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D. M. POTTS

World-wide interest in family planning only arose in the latter half of the 1960s and remains small in comparison to the need. The United States Government, for long the largest donor to international family planning, gave, in 1965, a sum of money equivalent to the cost of seven modern tanks, in 1966 the equivalent to seven helicopters and in 1967 to one B52 bomber (Stycos, 1971). Now it is at a rate that will buy one modern aircraft carrier in 10 years. Currently the IPPF is spending each year slightly more than the inhabitants of the United Kingdom invest in backing horses on Derby Day. Rich and poor countries together spend more on colour films for cameras than they do on contraceptives.

Unhappily, family planning programmes have not been structured to work within the real constraints set upon them. Some services in the United States spend as much on recruiting

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G. DAVIS and D. M. POTTS

INTRODUCTION

Menstrual regulation (menstrual aspiration, endometrial aspiration, menses extraction, menses induction) is vacuum curettage of the uterus performed either at, or within a few days of, the expected date of menstruation in women in whom it is possible that unplanned, unwanted conception has occurred.

The technique is not new. Simpson (1872) who attended Queen Victoria in childbirth, described what he called 'dry cupping' of the uterus. Solish (1970) points out that some of the more striking results described by Simpson are probably attributable to having terminated very early pregnancies. In 1927, Bykov described the use of a small syringe and cannula as a method of fertility regulation. In practice, the procedure used was one of menstrual regulation, although the author's own tortuous physiological explanation depended upon a theory of encouraging endometrial hyperaemia to prevent implantation. In the 1950s, Wu & Wu (1958), in the People's Republic of China, described the

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P. A. RACEY and D. M. POTTS

Summary.

Spermatozoa distend the uterus of the overwintering pipistrelle bat and their relationship with the uterine epithelium has been examined. The epithelium actively secretes PAS-positive material and spermatozoa are found orientated with their heads directed towards it over large areas. Electron microscopy has revealed that microvilli originating from the epithelial cells are commonly in contact with the cell membrane of the spermatozoa. It is suggested that this contact may constitute one of the pathways by which nutrient material from the endometrium is transferred to the stored spermatozoa and may account, in part, for the prolonged survival of the spermatozoa in this species. The relationship between spermatozoa and their storage organs is briefly reviewed.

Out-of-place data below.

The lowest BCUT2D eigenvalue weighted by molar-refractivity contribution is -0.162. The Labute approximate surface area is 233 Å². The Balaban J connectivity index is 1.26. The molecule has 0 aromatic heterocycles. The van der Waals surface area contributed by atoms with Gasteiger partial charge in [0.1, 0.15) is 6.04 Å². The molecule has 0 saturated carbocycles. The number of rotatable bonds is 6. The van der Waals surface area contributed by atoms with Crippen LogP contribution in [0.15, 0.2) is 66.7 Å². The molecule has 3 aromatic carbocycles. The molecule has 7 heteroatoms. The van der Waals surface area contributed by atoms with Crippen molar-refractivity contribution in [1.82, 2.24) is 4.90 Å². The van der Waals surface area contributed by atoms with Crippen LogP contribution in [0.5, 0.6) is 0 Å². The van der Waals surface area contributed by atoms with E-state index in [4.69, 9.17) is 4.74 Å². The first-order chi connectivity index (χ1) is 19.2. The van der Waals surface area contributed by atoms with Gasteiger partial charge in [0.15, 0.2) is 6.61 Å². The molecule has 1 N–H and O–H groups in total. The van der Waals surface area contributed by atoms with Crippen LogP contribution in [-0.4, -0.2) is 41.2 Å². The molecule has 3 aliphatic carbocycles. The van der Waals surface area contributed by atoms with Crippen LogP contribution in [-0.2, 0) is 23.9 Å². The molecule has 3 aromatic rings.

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I. B. WILSON and D. M. POTTS

Summary.

The passage of melanoma cells into the subepithelial tissues of a pseudopregnant mouse uterus was studied at the electron microscope level. A suspension of cells, injected through the cervix, was rapidly distributed along the length of the uterus. Within ½ to 1 hr after transfer, the melanoma cells began to establish a close relationship with the uterine epithelium. In limited areas, the passage of melanoma cells between (and possibly through) epithelial cells was observed within 1 hr of transfer. By 4 hr after transfer, large islands of melanoma cells were present beneath the uterine epithelium in antimesometrial areas of the uterus. No decidual changes were apparent. The ultrastructural changes seen in the maternal cells were similar to those in the initial stages of blastocyst implantation, but the melanoma cells behaved as individual units and passed through the epithelium more rapidly, and with less destruction, than trophoblast.

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D. M. POTTS, I. B. WILSON, and M. S. R. SMITH

Summary.

The ultrastructure of rat blastocysts (114 hr p.c.) transferred to the uterus of pseudopregnant mice (80 hr p.c.) was observed 24 to 36 hr after transfer. The morphology of the blastocyst and of the uterine epithelium was apparently normal for the species and time of pregnancy, but the plasma membranes of the trophoblast and uterine epithelium failed to establish the intimate contact which is characteristic of the later stages of normal implantation.